SaTC: EDU: Microlessons to Build Readiness in the Cybersecurity Workforce
We developed a novel microlearning approach and up-to-date curriculum for early- and mid-career cybersecurity professionals that supports anytime, anywhere learning. Called Cyber Attack!, it features brief 3- to 5-minute cyberthreat game scenarios from both the hacker and defender perspectives to support cybersecurity professionals in self-directed career learning. Each scenario reflects real world tasks and tools, and a series of quizzes. It also includes a cyberlibrary with more information about cyberthreats.
User testing resulted in high appraisals of the approach and preliminary evidence that these cyber microlessons motivate a form of self-directed learning, specifically, the skill of persisting after failure to master understanding of cybersecurity concepts, procedures, and tools. The field of cybersecurity offers many types of roles and jobs, not just the technical. However, it is challenging to convey the nature of these jobs to nontechnical audiences and youth. Cyber microlessons offer an engaging way to convey the technical and situational aspects of the work in a realistic workplace context. Users found the app to be an engaging way to “learn and grasp” cybersecurity topics compared to other learning resources. They saw it as particularly useful for reinforcing, refreshing, or reviewing content. Users liked having a choice of avatars, particularly those representing women.
Advisory panelists were Matthew Bishop, computer science professor from the University of California, Davis, Frank Marsaglia, emeritus instructor from Lincoln Land Community College, and Julia Bernd, instructional expert at the University of California, Berkeley’s International Computer Science Institute. Cybersecurity expert Jillian Carleton contributed to the development of the scenarios and cyberlibrary information. Aaron Spaulding advised on game design and backend data analytics. Rukman Senanayake advised on game concept, and Ken Wingerden advised on mobile app issues.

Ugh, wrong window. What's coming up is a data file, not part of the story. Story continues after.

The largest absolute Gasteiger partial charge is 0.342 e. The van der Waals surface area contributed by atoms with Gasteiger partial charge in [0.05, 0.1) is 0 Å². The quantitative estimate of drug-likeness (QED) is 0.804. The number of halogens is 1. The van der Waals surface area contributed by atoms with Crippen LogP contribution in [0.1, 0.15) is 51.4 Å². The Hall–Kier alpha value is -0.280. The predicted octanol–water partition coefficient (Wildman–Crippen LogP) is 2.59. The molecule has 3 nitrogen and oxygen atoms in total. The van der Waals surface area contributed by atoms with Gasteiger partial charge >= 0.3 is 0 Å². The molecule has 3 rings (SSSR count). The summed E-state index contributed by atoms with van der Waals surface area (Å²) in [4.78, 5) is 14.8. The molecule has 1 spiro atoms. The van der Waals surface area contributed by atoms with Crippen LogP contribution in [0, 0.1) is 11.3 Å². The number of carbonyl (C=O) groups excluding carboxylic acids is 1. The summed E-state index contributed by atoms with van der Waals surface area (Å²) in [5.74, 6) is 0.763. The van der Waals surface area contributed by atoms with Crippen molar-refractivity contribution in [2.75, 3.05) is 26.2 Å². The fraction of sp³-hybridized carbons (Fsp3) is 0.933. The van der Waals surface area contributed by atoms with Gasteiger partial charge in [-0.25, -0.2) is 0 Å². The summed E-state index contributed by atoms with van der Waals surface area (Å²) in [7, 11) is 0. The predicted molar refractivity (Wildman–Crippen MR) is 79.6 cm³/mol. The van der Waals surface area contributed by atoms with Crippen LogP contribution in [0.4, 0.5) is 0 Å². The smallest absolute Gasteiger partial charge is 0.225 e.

Rather than giving learners the lecture first, Cyber Attack! puts them right into making the kinds of decisions that a cybersecurity analyst or hacker makes. Learners get chances to guess a couple times and then take a mini-lesson. This approach gives learners information when they need it.
Each cybersecurity concept within the Cyber Attack! app is presented in a succinct easy-to-digest form called a mini-lesson. Learners look at these in the game only after they fail to make a sound decision in the Q&A section. This way, they look at them according to their need. These mini-lessons boil down the core information to what is needed to do the job.
Cyber Attack! also features a cyberlibrary with a collection of brief stories for learners to review with information on four different types of cyberthreats. Learners can also access Quick Facts and War Stories. In Quick Facts, they get the key information that they need in one condensed summary. In War Stories, they get a summary of famous or recent exploits ripped from the headlines
Defense and Offense
Every cyberthreat scenario in Cyber Attack! is presented from the perspectives of both the defender and the attacker. This unique structure allows learners to become stronger defenders against cyberthreats by understanding the motivations and strategies for attackers.
When learners go through each side of the game, they will see that each approach employs distinct strategies and tools. They will experience different steps in the process and work with different avatars who have different motivations and objectives.
This material is based upon work supported by the National Science Foundation under Grant No. DGE 1821666. Any opinions, findings, and conclusions or recommendations expressed in this material are those of the author(s) and do not necessarily reflect the views of the National Science Foundation.